7.18.10 Liquid Gold
Once you make chicken stock using this recipe, I promise you'll never want to go back to that stuff in the box, no matter how organic it is or how convenient it seems. You can make an enormous vat of this and freeze small containers or even ice cube trays full of it to use for months. If space is at a premium in your freezer, you can boil the stock down to a concentrated and syrupy demi-glace which can later be reconstituted into stock by adding water. I got this recipe from Nourishing Traditions and it's really quite similar to most chicken stock recipes you'll find, with one key exception: you cook it over very low heat for at least 6 and as many as 24 hours! Turns out this make a huge difference in the flavor, color and consistency of the stock. It's rich, golden, unctuous without being greasy and highly flavored. Of course it helps if you are using a whole chicken, or lots of good bony parts, including necks and feet.
These contain large amount of nutritionally valuable gelatin, which aids digestion and can help in the treatment of intestinal disorders. It also helps the body more fully utilize the proteins ingested. We're all familiar with the folk wisdom about "Jewish penicillin," but broth has actually been prescribed since Maimonides' time in the 12th century for colds and asthma. The bottom line, of course, is flavor, and it will convince you above all else. When you make your own stock, you will marvel at how this combination of a few meaty bones and some simple vegetables give rise to such bounty.
You will need a nice, large and heavy stockpot. I am in love with the copper one G gave me and, as you can see, I have let it acquire its own patina over time. You soak the cut-up chicken parts (I use wing tips that I bag and keep frozen whenever I make roasted wings; necks that I save whenever I roast a whole bird; sometimes saved carcasses; and feet—the best!) and the vegetables in water with a little vinegar for an hour, and bring it to a boil. The next step is very important: you skim off all the impurities that rise to the surface. It can be almost a cupful of icky scum. Then you reduce the heat, put the lid on and walk away for a good few hours. As many as 24! I never have to replenish the water because the temperature is so low, and the lid keeps the condensation inside the pot. During the last 10 minutes of this long cooking period, you immerse a bunch of parsley to add back in some minerals. Then cool the stock, strain and refrigerate it overnight so the fat rises to the top. (You can keep this in a jar in the fridge for weeks, using it to roast vegetables, fry potatoes or baste your next roast chicken.)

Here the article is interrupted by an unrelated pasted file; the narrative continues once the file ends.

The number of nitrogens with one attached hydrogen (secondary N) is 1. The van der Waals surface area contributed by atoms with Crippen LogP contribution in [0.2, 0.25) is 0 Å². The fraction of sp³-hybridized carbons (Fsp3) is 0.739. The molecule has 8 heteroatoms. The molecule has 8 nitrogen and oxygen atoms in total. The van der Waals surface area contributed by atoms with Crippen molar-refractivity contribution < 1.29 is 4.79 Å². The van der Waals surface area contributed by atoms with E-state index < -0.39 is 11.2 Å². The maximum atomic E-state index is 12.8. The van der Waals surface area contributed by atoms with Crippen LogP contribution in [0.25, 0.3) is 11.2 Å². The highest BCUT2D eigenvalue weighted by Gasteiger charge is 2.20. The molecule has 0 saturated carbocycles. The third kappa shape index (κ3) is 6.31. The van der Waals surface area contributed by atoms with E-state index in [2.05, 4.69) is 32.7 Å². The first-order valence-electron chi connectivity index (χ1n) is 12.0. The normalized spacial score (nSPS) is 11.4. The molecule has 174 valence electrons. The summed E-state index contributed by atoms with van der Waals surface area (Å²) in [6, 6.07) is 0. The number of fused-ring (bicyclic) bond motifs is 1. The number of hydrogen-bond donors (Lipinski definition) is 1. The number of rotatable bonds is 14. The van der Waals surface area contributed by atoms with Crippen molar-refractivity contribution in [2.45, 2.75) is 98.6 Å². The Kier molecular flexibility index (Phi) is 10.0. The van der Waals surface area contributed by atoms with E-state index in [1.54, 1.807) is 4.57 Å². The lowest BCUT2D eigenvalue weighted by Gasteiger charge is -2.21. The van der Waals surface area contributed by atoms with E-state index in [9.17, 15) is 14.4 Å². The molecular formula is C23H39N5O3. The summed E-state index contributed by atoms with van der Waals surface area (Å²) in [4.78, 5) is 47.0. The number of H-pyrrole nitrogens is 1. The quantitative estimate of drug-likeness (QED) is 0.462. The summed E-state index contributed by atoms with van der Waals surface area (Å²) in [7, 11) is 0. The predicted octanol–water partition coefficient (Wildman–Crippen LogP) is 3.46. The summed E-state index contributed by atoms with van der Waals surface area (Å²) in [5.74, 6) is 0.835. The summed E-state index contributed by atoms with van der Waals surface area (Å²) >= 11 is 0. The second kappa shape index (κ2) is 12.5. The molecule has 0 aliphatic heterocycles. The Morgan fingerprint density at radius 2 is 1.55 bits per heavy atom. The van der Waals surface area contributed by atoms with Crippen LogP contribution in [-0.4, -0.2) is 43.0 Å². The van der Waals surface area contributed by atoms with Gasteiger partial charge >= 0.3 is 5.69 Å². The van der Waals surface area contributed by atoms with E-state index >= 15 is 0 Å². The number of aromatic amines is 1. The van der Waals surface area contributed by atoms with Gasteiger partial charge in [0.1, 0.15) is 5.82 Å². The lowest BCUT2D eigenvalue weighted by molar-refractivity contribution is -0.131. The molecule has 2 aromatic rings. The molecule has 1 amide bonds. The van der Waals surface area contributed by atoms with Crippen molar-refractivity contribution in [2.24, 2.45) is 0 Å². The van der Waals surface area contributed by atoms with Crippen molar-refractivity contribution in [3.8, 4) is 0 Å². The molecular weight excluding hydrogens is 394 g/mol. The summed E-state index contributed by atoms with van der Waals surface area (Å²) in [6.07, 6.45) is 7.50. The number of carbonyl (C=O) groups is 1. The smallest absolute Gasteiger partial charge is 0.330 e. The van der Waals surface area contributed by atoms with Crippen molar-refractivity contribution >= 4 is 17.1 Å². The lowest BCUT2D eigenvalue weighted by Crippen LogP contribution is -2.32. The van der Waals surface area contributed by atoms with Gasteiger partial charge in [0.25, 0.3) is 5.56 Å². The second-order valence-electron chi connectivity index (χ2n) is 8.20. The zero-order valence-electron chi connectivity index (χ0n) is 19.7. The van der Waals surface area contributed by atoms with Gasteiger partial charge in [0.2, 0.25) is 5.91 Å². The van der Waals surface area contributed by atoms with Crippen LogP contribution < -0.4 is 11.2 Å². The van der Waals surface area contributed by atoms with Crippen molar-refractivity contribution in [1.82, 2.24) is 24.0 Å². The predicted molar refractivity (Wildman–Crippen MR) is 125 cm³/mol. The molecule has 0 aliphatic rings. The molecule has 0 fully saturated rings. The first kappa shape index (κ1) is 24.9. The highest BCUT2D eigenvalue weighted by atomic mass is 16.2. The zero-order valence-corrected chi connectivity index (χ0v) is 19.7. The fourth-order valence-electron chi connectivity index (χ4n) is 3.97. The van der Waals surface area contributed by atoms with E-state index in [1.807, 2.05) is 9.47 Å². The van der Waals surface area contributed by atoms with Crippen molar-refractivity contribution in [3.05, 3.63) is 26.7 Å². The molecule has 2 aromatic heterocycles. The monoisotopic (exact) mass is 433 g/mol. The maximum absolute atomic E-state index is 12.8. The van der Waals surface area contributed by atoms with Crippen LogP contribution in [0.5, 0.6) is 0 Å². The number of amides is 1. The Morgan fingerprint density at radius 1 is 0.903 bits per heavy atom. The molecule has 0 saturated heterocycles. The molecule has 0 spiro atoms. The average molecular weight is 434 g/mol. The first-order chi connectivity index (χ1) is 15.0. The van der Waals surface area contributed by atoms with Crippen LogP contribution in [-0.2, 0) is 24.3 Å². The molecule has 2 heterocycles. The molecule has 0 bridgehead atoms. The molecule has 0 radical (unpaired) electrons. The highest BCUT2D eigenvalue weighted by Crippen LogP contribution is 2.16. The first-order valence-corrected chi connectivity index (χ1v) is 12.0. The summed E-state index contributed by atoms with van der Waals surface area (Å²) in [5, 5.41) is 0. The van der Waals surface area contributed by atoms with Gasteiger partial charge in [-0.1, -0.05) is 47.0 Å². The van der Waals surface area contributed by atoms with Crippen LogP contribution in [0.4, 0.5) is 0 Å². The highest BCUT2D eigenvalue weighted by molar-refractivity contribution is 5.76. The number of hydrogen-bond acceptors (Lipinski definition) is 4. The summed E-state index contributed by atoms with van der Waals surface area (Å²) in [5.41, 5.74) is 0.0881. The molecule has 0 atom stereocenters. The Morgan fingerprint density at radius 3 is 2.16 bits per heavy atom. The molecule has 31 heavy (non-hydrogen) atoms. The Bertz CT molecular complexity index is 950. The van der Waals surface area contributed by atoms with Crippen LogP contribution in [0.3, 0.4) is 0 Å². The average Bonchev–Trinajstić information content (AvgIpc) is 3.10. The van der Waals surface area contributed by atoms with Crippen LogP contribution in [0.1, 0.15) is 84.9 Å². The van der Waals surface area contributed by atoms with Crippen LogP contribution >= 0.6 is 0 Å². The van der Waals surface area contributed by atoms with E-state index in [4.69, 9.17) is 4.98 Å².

The resulting stock is thick with gelatin, a glorious yellow-orange color and packed with flavor. I freeze mine in pint or quart jars (leave a few inches of headspace as the stock expands during freezing), and even in ice cube trays. You can defrost these ahead of time if you're planning a soup or sauce, or simply remove the lid and place the jar in a saucepan with water that comes about halfway up, set over medium-low heat and simmer until liquified. It's better than money in the bank.
makes 3-4 quarts
adapted from Nourishing Traditions
Note: This recipe calls for no salt. It's generally best to salt it once you know how it's going to be used. If you salt it and then reduce it for a demi-glâce or a sauce, you may find it way too salty.
— 1 whole free-range chicken, or 2-3 pounds bony chicken parts, including necks, backs, wings and feet
— gizzards from 1 chicken, optional
— 4 quarts cold filtered water
— 2 tablespoons vinegar
— 1 large onion, skin on and coarsely chopped
— 3 celery ribs, coarsely chopped
— 1-2 leeks, white and light green part only, cleaned and coarsely chopped
— 2 carrots, coarsely chopped
— 1 bunch parsley
If you are using a whole chicken, cut off the wings and remove any gizzards and/or the neck from the cavity (these can all be used for the stock). Free-range chickens will produce much better results than a factory-farmed bird.
Cut chicken parts into several smaller pieces. Put chicken or pieces into a large stainless steel pot with the water, vinegar and vegetables (except the parsley). Let stand for 30 minutes-1 hour.
Bring to a boil, and remove all scum that rises to the top. Then reduce the heat to low, cover and simmer for 6-24 hours. The longer you cook the stock, the richer and more flavorful it will be.
About 10 minutes before finishing the stock, stir in the parsley. This imparts additional mineral ions to the stock. Turn the heat off, and allow to cool before removing chicken pieces with a slotted spoon. (Feed it to the cat!)
Strain the stock through a fine mesh into a large bowl, pot or jar and refrigerate, covered, until any fat rises to the top and congeals. (I usually leave it overnight.) Skim off this fat and reserve the stock in covered containers in your fridge or freezer. It will keep in your fridge for 3-4 days; if you want to keep it there longer, you need to boil it again. Otherwise, you can clarify the stock and it will keep refrigerated for quite a bit longer.